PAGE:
I guess you could say I grew up to the smell of coffee, and there are so many coffee-related moments that stay engrained in my memory until today, and that are brought back to the surface every time I smell it. I guess I can’t think of it as just the smell of coffee after all, it’s also all the smell of all the happy memories memories it’s linked to, memories of days when my only worry was how quickly could I finish my homework so that I could watch my favourite TV show, memories of happy days spent with loved ones.

Loufy’s Ice Cream Holiday

The first time I went to New Zealand, I discovered the following: Friendly people, some of the most amazing scenery in the world, more sheep than the eye can see, Afghan cookies, amazing fish and chips from just about anywhere you buy it, and Hokey Pokey ice cream. And then I decided to go back.

If you’ve never had a holiday centered around a type of food, then I highly recommend you start planning one right about… now! Before I left, I told everyone that I planned to eat as much ice cream as humanly possible in 5 days. I had a couple of places I wanted to go back to, but I was planning to go on an ice cream discovery journey. And the verdict? It was so much fun, I discovered some amazing places, and here are my highlights.

Giapo Ice Cream & Research Kitchen

What I love about Giapo is that you are guaranteed to find different flavours every time you visit, so they force you to try something new instead of settling for the familiar choice every time. In fact, they pride themselves in the amount of flavours they develop each year (1200 per year), because yes, they do research everything from food pairings to matching food and music. Almost everything they use is sourced locally, they use organic produce, they even make everything from scratch. And by everything, this includes yoghurt and chocolate. So what did I try? I went for the organic blueberry and creme brulee, a rather safe choice considering some of the other flavours available, but most certainly the right choice. I wanted to go back for more, I really did, but here’s the thing… they make different flavours every day! By the way, if you enjoy making ice cream, make sure you check out their website because you’ll find some of their recipes to try.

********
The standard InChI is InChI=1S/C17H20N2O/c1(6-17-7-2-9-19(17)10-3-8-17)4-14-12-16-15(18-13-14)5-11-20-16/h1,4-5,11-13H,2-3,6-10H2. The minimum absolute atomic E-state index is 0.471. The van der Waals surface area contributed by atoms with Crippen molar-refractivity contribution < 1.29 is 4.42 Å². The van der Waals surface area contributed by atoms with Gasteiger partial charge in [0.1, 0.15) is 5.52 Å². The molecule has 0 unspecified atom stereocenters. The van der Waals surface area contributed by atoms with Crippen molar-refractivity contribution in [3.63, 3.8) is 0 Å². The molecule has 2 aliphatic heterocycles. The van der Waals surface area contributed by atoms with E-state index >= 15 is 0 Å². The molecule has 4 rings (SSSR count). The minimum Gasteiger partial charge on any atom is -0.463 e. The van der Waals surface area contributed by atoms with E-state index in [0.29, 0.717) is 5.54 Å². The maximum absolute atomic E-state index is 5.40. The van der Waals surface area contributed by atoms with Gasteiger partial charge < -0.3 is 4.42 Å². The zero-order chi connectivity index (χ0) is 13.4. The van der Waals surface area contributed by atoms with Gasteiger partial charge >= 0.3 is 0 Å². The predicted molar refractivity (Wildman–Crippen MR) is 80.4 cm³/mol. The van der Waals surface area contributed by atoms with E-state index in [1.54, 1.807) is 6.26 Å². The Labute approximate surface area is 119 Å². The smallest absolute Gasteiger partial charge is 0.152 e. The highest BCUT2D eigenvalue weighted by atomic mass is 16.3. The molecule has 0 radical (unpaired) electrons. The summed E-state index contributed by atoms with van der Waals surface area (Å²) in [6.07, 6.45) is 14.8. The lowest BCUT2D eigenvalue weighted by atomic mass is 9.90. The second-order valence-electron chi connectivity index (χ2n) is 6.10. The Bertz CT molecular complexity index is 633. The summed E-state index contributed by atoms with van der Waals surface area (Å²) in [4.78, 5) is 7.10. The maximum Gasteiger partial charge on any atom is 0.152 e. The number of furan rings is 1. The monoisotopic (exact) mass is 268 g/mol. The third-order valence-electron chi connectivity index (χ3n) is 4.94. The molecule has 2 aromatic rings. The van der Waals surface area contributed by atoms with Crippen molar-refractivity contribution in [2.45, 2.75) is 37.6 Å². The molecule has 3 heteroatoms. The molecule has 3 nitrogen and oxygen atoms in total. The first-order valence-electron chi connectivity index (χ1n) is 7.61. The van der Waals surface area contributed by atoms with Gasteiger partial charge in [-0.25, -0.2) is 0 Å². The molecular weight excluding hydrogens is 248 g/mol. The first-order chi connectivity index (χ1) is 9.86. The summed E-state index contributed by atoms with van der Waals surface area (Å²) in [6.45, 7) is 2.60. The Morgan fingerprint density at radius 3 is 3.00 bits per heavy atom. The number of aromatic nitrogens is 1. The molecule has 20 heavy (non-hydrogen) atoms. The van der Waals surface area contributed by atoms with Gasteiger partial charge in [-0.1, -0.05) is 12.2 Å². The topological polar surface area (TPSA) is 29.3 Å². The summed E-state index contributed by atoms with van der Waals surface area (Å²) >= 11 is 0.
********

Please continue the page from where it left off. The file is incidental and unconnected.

Address: 279 Queen Street, Auckland City, New Zealand
Phone: +64 9 550 3677
Hours: Daily 11:30 am – ’til late
Facebook: GiapoGelato
Twitter: @Giapo

Puhoi Valley Cheese